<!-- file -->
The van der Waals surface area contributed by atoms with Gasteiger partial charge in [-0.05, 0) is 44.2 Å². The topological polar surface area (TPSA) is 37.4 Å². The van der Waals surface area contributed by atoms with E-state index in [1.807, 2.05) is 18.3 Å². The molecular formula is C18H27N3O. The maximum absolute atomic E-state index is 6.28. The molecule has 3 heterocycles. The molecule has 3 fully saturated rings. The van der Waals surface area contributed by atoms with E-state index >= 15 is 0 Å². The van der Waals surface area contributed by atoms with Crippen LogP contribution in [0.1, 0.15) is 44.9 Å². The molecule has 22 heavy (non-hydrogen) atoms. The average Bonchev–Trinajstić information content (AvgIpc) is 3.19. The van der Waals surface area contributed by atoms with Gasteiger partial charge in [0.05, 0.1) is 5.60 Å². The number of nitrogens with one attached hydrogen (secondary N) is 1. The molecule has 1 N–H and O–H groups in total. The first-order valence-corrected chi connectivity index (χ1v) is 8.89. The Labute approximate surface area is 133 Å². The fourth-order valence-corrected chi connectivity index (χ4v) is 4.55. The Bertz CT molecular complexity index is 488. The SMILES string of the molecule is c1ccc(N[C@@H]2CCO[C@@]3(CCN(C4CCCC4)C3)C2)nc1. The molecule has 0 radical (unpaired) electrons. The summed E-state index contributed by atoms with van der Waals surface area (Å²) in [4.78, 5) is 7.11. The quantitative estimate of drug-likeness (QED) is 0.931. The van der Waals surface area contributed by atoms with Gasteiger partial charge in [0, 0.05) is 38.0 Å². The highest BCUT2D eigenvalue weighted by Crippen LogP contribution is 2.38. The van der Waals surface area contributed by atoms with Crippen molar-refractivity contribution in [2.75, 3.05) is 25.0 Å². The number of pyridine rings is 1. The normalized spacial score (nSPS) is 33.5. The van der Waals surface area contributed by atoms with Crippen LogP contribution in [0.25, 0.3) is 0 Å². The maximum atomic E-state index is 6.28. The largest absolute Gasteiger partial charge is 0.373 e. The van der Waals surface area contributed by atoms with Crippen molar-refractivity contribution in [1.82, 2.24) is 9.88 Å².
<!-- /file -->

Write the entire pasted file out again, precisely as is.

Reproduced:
The van der Waals surface area contributed by atoms with Gasteiger partial charge in [-0.05, 0) is 44.2 Å². The topological polar surface area (TPSA) is 37.4 Å². The van der Waals surface area contributed by atoms with E-state index in [1.807, 2.05) is 18.3 Å². The molecular formula is C18H27N3O. The maximum absolute atomic E-state index is 6.28. The molecule has 3 heterocycles. The molecule has 3 fully saturated rings. The van der Waals surface area contributed by atoms with E-state index >= 15 is 0 Å². The van der Waals surface area contributed by atoms with Crippen LogP contribution in [0.1, 0.15) is 44.9 Å². The molecule has 22 heavy (non-hydrogen) atoms. The average Bonchev–Trinajstić information content (AvgIpc) is 3.19. The van der Waals surface area contributed by atoms with Gasteiger partial charge in [0.05, 0.1) is 5.60 Å². The number of nitrogens with one attached hydrogen (secondary N) is 1. The molecule has 1 N–H and O–H groups in total. The first-order valence-corrected chi connectivity index (χ1v) is 8.89. The Labute approximate surface area is 133 Å². The fourth-order valence-corrected chi connectivity index (χ4v) is 4.55. The Bertz CT molecular complexity index is 488. The SMILES string of the molecule is c1ccc(N[C@@H]2CCO[C@@]3(CCN(C4CCCC4)C3)C2)nc1. The molecule has 0 radical (unpaired) electrons. The summed E-state index contributed by atoms with van der Waals surface area (Å²) in [4.78, 5) is 7.11. The quantitative estimate of drug-likeness (QED) is 0.931. The van der Waals surface area contributed by atoms with Gasteiger partial charge in [0, 0.05) is 38.0 Å². The highest BCUT2D eigenvalue weighted by Crippen LogP contribution is 2.38. The van der Waals surface area contributed by atoms with Crippen molar-refractivity contribution in [2.75, 3.05) is 25.0 Å². The number of pyridine rings is 1. The normalized spacial score (nSPS) is 33.5. The van der Waals surface area contributed by atoms with Crippen LogP contribution in [0.25, 0.3) is 0 Å². The maximum atomic E-state index is 6.28. The largest absolute Gasteiger partial charge is 0.373 e. The van der Waals surface area contributed by atoms with Crippen molar-refractivity contribution in [1.82, 2.24) is 9.88 Å².